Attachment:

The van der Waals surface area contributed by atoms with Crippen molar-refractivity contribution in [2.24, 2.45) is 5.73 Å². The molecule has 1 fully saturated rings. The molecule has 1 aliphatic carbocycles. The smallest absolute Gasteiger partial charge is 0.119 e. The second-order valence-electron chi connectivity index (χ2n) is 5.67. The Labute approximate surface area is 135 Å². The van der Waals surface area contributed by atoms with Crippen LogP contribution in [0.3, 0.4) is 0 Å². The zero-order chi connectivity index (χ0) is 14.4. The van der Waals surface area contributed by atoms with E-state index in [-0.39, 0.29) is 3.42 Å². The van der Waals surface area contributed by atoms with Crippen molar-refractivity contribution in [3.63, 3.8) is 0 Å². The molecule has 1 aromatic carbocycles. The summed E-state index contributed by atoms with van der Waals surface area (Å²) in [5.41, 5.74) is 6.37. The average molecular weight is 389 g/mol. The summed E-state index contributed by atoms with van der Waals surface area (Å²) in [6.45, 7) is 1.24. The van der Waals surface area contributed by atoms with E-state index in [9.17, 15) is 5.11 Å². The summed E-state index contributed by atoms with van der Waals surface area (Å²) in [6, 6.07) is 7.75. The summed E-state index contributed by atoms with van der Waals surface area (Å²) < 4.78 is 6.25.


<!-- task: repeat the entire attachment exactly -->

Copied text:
The van der Waals surface area contributed by atoms with Crippen molar-refractivity contribution in [2.24, 2.45) is 5.73 Å². The molecule has 1 fully saturated rings. The molecule has 1 aliphatic carbocycles. The smallest absolute Gasteiger partial charge is 0.119 e. The second-order valence-electron chi connectivity index (χ2n) is 5.67. The Labute approximate surface area is 135 Å². The van der Waals surface area contributed by atoms with Crippen LogP contribution in [0.3, 0.4) is 0 Å². The zero-order chi connectivity index (χ0) is 14.4. The van der Waals surface area contributed by atoms with E-state index in [-0.39, 0.29) is 3.42 Å². The van der Waals surface area contributed by atoms with Crippen molar-refractivity contribution in [3.63, 3.8) is 0 Å². The molecule has 1 aromatic carbocycles. The summed E-state index contributed by atoms with van der Waals surface area (Å²) in [5.41, 5.74) is 6.37. The average molecular weight is 389 g/mol. The summed E-state index contributed by atoms with van der Waals surface area (Å²) in [6.45, 7) is 1.24. The van der Waals surface area contributed by atoms with E-state index in [9.17, 15) is 5.11 Å². The summed E-state index contributed by atoms with van der Waals surface area (Å²) in [6, 6.07) is 7.75. The summed E-state index contributed by atoms with van der Waals surface area (Å²) < 4.78 is 6.25.